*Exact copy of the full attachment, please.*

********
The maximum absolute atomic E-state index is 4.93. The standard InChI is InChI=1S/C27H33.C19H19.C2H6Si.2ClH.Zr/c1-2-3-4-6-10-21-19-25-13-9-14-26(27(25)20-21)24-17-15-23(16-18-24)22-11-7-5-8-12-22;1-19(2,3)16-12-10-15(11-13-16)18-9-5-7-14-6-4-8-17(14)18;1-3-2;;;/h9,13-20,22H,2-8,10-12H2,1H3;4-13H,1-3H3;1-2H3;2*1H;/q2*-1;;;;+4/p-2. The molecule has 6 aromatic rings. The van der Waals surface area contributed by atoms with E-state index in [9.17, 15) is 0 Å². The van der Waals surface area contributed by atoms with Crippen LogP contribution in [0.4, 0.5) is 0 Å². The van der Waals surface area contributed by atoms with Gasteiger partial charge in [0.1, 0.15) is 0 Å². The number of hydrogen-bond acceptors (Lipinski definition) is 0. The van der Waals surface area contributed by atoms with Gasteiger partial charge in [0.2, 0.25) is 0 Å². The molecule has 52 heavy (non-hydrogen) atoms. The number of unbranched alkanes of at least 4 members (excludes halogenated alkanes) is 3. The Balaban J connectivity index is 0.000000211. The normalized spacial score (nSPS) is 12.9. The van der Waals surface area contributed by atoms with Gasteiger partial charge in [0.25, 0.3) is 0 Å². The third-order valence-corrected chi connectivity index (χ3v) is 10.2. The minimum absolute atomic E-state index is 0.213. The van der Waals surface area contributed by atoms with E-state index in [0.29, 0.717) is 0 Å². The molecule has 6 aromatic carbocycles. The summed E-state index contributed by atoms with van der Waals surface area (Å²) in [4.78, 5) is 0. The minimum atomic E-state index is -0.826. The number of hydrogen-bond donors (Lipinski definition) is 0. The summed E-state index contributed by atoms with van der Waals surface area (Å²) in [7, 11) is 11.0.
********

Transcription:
The maximum absolute atomic E-state index is 4.93. The standard InChI is InChI=1S/C27H33.C19H19.C2H6Si.2ClH.Zr/c1-2-3-4-6-10-21-19-25-13-9-14-26(27(25)20-21)24-17-15-23(16-18-24)22-11-7-5-8-12-22;1-19(2,3)16-12-10-15(11-13-16)18-9-5-7-14-6-4-8-17(14)18;1-3-2;;;/h9,13-20,22H,2-8,10-12H2,1H3;4-13H,1-3H3;1-2H3;2*1H;/q2*-1;;;;+4/p-2. The molecule has 6 aromatic rings. The van der Waals surface area contributed by atoms with E-state index in [9.17, 15) is 0 Å². The van der Waals surface area contributed by atoms with Crippen LogP contribution in [0.4, 0.5) is 0 Å². The van der Waals surface area contributed by atoms with Gasteiger partial charge in [0.1, 0.15) is 0 Å². The number of hydrogen-bond acceptors (Lipinski definition) is 0. The van der Waals surface area contributed by atoms with Gasteiger partial charge in [0.2, 0.25) is 0 Å². The molecule has 52 heavy (non-hydrogen) atoms. The number of unbranched alkanes of at least 4 members (excludes halogenated alkanes) is 3. The Balaban J connectivity index is 0.000000211. The normalized spacial score (nSPS) is 12.9. The van der Waals surface area contributed by atoms with Gasteiger partial charge in [0.25, 0.3) is 0 Å². The third-order valence-corrected chi connectivity index (χ3v) is 10.2. The minimum absolute atomic E-state index is 0.213. The van der Waals surface area contributed by atoms with E-state index in [0.29, 0.717) is 0 Å². The molecule has 6 aromatic carbocycles. The summed E-state index contributed by atoms with van der Waals surface area (Å²) in [4.78, 5) is 0. The minimum atomic E-state index is -0.826. The number of hydrogen-bond donors (Lipinski definition) is 0. The summed E-state index contributed by atoms with van der Waals surface area (Å²) in [7, 11) is 11.0.